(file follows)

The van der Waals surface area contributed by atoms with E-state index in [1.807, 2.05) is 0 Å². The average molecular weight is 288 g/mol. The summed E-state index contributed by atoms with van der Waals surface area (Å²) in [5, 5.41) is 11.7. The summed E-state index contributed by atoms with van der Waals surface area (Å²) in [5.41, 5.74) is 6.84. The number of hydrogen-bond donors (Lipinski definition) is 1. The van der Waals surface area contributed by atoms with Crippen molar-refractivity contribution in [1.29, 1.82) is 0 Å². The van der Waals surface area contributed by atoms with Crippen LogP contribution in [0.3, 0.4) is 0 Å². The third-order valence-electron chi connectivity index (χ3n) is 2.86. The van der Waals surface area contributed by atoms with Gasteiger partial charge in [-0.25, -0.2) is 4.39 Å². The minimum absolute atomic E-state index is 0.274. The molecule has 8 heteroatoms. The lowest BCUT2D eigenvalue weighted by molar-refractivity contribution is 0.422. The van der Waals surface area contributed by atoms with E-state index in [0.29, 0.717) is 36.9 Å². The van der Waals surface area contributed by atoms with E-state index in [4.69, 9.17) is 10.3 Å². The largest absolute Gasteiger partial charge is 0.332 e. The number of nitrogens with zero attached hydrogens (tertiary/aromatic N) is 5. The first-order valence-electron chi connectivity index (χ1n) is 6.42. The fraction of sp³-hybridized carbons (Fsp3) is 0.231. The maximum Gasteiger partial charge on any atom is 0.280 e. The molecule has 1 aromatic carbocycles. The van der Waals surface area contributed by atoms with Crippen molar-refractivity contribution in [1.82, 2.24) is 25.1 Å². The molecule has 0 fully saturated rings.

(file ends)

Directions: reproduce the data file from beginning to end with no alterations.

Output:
The van der Waals surface area contributed by atoms with E-state index in [1.807, 2.05) is 0 Å². The average molecular weight is 288 g/mol. The summed E-state index contributed by atoms with van der Waals surface area (Å²) in [5, 5.41) is 11.7. The summed E-state index contributed by atoms with van der Waals surface area (Å²) in [5.41, 5.74) is 6.84. The number of hydrogen-bond donors (Lipinski definition) is 1. The van der Waals surface area contributed by atoms with Crippen molar-refractivity contribution in [1.29, 1.82) is 0 Å². The van der Waals surface area contributed by atoms with Crippen LogP contribution in [0.3, 0.4) is 0 Å². The third-order valence-electron chi connectivity index (χ3n) is 2.86. The van der Waals surface area contributed by atoms with Gasteiger partial charge in [-0.25, -0.2) is 4.39 Å². The minimum absolute atomic E-state index is 0.274. The molecule has 8 heteroatoms. The lowest BCUT2D eigenvalue weighted by molar-refractivity contribution is 0.422. The van der Waals surface area contributed by atoms with E-state index in [0.29, 0.717) is 36.9 Å². The van der Waals surface area contributed by atoms with E-state index in [4.69, 9.17) is 10.3 Å². The largest absolute Gasteiger partial charge is 0.332 e. The number of nitrogens with zero attached hydrogens (tertiary/aromatic N) is 5. The first-order valence-electron chi connectivity index (χ1n) is 6.42. The fraction of sp³-hybridized carbons (Fsp3) is 0.231. The maximum Gasteiger partial charge on any atom is 0.280 e. The molecule has 1 aromatic carbocycles. The van der Waals surface area contributed by atoms with Crippen molar-refractivity contribution in [1.82, 2.24) is 25.1 Å². The molecule has 0 fully saturated rings.